FOR IMMEDIATE RELEASE
HAYWARD – The current and former State Superintendents of Public Instruction, Jack O'Connell and Delaine Eastin, today joined other education experts in warning that the governor's flawed Proposition 74 will hurt public schools and students and make it harder to attract quality teachers to California classrooms.
State Superintendent of Public Instruction Jack O'Connell denounces Prop. 74 at Hayward rally.
"Many education experts agree that Proposition 74 does nothing to address the real issues facing our children and classrooms," O'Connell said at a news conference. "Instead, it scapegoats our hard-working public school teachers and does nothing to reduce class sizes, provide more training for teachers or increase funding for even one new textbook."
California is facing a teacher shortage and will need at least 100,000 new teachers in the next 10 years, said Eastin, citing a report by the nonpartisan Center for the Future of Teaching and Learning in Santa Cruz.
"With his Prop. 74, the governor has done about the worst thing a politician could do to drive people away from the teaching profession at a critical time," Eastin said. "Wake up, governor. California has a teacher shortage, not a teacher surplus. You should be thinking about how we can attract people to this most important profession, instead of offering hamhanded, thoughtless actions that will drive people away from our classrooms."
Only Missouri has the kind of five-year probation period that Prop. 74 would create in California, and Missouri schools are suffering under that excessive probation law enacted in 1970, said Alameda County Superintendent of Schools Sheila Jordan. She said a recent state report on the recruitment and retention of teachers in the struggling Missouri public schools found several troubling developments that do not bode well for California:
• There is a dramatic and growing increase in Missouri teacher turnover, with a sharp increase in the number of teachers who leave the profession after only one to five years on the job.
• There are Missouri teacher shortages in several subject areas, including special education, science and math.
• The number of minority teachers has declined, despite an increase in minority students.
"California's teachers and students deserve better than what Missouri is experiencing," Jordan said. "Prop. 74 disregards real, proven reforms like teacher mentoring and peer assistance programs. It's bad for our schools, our teachers and our students."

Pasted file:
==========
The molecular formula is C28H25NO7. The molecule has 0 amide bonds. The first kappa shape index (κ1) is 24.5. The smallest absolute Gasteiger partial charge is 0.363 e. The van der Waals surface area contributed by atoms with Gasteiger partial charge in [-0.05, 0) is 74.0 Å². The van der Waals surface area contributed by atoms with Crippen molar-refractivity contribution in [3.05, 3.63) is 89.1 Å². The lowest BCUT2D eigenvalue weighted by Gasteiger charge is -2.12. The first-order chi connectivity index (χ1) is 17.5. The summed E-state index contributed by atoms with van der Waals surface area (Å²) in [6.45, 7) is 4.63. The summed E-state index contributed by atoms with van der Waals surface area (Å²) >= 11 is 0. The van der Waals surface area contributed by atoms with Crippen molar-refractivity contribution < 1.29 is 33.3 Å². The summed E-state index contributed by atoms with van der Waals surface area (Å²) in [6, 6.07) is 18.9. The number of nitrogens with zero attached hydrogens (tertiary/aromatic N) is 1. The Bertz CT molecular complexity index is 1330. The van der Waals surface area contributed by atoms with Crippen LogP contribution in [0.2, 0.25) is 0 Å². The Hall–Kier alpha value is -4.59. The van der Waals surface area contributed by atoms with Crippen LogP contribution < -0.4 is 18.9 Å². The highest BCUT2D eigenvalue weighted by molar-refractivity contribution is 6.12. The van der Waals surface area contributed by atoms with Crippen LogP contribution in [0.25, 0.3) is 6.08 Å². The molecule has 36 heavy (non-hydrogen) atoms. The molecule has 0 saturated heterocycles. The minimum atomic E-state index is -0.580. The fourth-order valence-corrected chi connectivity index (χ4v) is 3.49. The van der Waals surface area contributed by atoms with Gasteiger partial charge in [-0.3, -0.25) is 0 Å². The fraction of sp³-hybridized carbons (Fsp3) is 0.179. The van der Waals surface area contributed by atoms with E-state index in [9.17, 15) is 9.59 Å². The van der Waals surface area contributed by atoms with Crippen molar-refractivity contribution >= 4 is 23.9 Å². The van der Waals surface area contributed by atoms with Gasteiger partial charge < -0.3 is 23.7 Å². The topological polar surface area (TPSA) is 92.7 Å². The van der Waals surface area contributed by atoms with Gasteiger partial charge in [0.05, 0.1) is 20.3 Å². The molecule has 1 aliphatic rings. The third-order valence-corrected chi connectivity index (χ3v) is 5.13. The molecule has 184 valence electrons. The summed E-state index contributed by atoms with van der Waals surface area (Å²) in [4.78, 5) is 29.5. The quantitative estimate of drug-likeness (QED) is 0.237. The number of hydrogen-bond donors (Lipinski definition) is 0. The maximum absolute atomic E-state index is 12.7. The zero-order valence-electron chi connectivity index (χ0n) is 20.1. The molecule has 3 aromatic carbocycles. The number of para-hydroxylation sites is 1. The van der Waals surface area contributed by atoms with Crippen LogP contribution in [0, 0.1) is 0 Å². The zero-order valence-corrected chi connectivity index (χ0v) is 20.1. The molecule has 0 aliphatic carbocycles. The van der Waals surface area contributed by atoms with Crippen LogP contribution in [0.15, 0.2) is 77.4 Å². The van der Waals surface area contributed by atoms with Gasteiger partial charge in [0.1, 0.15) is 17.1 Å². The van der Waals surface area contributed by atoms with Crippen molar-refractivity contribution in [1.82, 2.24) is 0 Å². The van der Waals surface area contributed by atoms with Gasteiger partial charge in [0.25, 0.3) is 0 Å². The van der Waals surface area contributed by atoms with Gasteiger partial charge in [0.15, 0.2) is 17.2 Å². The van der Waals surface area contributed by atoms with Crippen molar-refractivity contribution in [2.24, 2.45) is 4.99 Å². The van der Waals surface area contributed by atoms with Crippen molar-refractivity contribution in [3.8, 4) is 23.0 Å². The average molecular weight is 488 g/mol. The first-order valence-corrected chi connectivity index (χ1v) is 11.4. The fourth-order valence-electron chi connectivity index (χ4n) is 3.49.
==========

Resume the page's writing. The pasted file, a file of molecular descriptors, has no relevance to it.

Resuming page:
There is no proof that extending probation periods ensures teacher quality, according to a recent analysis of Prop. 74 by a nonpartisan research group at the University of Southern California, the USC California Policy Institute. The study shows the link between teacher quality and student achievement, but also found that there is no research to prove that the major provisions of Proposition 74 will improve teacher quality, said Bernard Gifford, a professor of education at UC-Berkeley and former dean of that university's graduate school of education.
Delaine Eastin, former Superintendent of Public Instruction, joins O'Connell at gathering in Hayward.
"How is Prop. 74 real reform in any sense of the word?" Gifford asked. "In my mind, it is a simple-minded attempt to improve our teaching workface that would be a disaster for the profession. Good teaching comes from things like good mentoring, training and support – not from the punitive model used in this flawed initiative."
Two California State University educators involved in training future K-12 teachers warned that they are already seeing a drop in the number of people wanting to become educators. In a 2004 report, the Center for the Future of Teaching and Learning noted that participation in teacher credential programs in the CSU system – the state's largest producer of teachers – declined by nearly 1,900 people from the previous year.
"My students have to jump through so many hoops now to become teachers that I think Prop. 74 could be the last straw," said Linda Smetana, an associate professor of education at the CSU-East Bay campus in Hayward.
"My students, my teacher credential candidates, are working so hard to meet all of their course requirements and then would have to look forward to being on probation for five long years under Prop. 74. That's a long time not to have any due process rights to protect you in the classroom. My strong fear is that even more people will just decide to abandon teaching as a career."
In San Diego County, John Halcón, a professor of education at CSU-San Marcos, is hearing the same concerns from university students and young teachers on probation who would face more needless years of probation under Prop. 74.
"The governor is doing a terrible disservice to the public by going around the state saying teachers have a job for life when all they really have is due process rights after they pass a rigorous two-year probation period," Halcón said. "I train teachers. When my students quit my classroom, they will never make it into our public school classrooms where they're so badly needed. Prop. 74 would only drive them out the door."
The CTA is affiliated with the 2.7 million-member National Education Association.